As part of a move to reduce carbon footprint and environmental impact, Durham County Council plans to install solar panels at one of its leisure centers.

The Council proposes to undertake the installation of a solar PV system at Freeman’s Quay Leisure Centre, Durham.

Freeman’s Quay Leisure Center is not a historic building but a modernist building made up of three interconnected architectural forms.

A draft and impact statement from the Council states: “Solar modules are to sit on the highest of these three elements on the flat roof, which is bordered by a parapet wall about 1.8 m high.

“The panels will sit between existing skylights and be lower than their height. Therefore, all exterior views of the property remain the same.

“It is also proposed to place solar panels on the lowest of the three elements on the roof immediately above the swimming pool. These will be fitted between the barrel vaulted skylights and the top edges of the panels will still be below the highest point of the property’s roof.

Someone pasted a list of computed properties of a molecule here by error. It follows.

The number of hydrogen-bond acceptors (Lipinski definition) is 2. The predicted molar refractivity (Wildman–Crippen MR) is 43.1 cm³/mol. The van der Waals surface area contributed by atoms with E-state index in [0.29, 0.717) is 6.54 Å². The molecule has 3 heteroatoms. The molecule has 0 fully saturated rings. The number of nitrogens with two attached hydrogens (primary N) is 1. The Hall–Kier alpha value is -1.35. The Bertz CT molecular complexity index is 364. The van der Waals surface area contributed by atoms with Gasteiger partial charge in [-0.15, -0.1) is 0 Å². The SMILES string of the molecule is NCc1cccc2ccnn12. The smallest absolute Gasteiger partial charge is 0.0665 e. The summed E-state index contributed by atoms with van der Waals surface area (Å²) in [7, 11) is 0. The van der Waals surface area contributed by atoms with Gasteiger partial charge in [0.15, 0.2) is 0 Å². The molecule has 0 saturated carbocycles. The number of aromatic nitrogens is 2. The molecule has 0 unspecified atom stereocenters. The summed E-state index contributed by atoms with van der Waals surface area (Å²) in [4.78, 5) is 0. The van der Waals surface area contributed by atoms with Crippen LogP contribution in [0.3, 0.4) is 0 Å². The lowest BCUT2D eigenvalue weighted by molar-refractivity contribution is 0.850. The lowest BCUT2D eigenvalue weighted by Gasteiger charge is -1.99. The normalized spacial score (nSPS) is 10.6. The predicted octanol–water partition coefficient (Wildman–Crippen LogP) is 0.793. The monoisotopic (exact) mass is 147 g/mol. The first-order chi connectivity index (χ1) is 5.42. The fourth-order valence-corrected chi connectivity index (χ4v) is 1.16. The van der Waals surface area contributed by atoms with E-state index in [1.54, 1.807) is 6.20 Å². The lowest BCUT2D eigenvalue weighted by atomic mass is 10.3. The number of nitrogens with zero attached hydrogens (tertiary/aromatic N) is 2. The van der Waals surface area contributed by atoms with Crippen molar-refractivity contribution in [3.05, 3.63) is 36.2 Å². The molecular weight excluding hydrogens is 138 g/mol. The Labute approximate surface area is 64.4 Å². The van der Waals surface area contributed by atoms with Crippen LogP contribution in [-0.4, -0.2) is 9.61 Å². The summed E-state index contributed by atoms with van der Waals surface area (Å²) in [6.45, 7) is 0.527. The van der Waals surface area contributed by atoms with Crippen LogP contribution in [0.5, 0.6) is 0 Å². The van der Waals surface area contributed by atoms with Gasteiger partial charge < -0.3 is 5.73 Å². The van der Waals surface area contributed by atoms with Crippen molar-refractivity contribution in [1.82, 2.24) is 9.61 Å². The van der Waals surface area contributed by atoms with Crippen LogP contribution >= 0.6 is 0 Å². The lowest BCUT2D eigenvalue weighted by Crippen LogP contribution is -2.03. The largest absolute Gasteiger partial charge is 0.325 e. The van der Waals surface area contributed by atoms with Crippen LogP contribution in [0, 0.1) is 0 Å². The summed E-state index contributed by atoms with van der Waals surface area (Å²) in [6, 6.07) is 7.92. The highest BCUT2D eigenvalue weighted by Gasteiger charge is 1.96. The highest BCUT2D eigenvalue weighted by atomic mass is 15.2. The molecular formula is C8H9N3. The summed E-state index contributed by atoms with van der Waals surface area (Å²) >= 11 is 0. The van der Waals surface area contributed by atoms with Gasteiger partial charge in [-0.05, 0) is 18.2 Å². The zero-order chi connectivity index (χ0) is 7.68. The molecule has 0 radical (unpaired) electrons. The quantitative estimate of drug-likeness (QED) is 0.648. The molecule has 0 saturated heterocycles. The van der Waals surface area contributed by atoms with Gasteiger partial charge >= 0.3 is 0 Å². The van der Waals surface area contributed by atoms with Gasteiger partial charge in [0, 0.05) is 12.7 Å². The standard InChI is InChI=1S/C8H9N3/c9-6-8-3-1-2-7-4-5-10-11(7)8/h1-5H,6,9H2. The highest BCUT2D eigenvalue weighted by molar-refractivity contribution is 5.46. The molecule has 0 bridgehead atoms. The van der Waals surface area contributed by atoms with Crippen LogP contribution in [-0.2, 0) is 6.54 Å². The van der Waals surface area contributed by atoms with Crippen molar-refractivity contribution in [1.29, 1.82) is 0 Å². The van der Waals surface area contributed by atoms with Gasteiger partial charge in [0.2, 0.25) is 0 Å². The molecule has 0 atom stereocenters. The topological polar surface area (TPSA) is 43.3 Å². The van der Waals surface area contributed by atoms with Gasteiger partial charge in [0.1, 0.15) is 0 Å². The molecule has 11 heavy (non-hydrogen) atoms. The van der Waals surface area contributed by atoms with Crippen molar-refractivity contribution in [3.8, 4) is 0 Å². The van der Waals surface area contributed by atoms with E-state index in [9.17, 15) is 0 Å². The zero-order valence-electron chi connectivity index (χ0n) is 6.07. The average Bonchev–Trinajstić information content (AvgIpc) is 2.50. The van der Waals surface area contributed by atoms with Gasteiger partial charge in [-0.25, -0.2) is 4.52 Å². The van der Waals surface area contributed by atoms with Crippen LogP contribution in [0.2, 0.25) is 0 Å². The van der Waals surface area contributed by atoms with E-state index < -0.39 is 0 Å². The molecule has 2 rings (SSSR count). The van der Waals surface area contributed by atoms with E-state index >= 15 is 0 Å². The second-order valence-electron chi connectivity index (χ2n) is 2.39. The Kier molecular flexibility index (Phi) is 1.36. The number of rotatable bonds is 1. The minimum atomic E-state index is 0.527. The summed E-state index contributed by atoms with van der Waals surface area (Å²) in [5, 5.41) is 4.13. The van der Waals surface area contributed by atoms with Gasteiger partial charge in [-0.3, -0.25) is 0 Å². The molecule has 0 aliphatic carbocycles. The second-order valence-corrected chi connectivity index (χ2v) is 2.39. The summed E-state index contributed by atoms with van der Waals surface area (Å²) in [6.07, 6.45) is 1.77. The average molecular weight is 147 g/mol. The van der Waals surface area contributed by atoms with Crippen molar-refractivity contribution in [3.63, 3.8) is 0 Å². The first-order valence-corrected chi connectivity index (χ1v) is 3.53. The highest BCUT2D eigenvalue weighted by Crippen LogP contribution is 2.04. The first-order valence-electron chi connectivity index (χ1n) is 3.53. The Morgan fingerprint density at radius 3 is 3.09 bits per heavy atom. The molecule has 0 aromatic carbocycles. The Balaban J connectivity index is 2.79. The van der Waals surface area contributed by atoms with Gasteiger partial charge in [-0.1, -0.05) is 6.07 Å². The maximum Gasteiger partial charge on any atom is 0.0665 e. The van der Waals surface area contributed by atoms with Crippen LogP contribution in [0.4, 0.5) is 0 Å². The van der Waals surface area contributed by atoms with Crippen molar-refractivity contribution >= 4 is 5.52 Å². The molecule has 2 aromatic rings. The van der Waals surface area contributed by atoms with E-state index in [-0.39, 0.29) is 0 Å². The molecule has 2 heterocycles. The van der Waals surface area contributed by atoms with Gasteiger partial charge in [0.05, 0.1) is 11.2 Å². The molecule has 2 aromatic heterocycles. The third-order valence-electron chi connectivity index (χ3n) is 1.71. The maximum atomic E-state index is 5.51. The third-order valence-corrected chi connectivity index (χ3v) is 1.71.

“The system is mounted and ballasted exclusively on rubber plates with steel load carriers in order to protect the roof covering from pointed or point loads and to distribute the load as evenly as possible on the roof

“End plates are fitted to prevent excessive wind from getting under the plates.

The planned installation of the solar modules will be carried out as discreetly as possible.

“For the avoidance of doubt, the elevated panels will not be visible at all from ground level. In addition, it is only possible that the extreme edges of the panels above the pool are visible from the ground, and then only in the immediate vicinity of the building.

“The building itself, despite being within the conservation area, is a modernist building and therefore solar panels would not detract from the appearance of the building.

The entire building is surrounded by other taller Modernist buildings and is not visible from the World Heritage Site, and the building is not in line of sight of any listed buildings.

The panels are temporary in nature and have a short lifespan: for a period of up to 25 years, less than 10 percent of the expected lifespan of the building.

“It will be a fantastic opportunity for the council to show the community how important it is to reduce our carbon emissions.”

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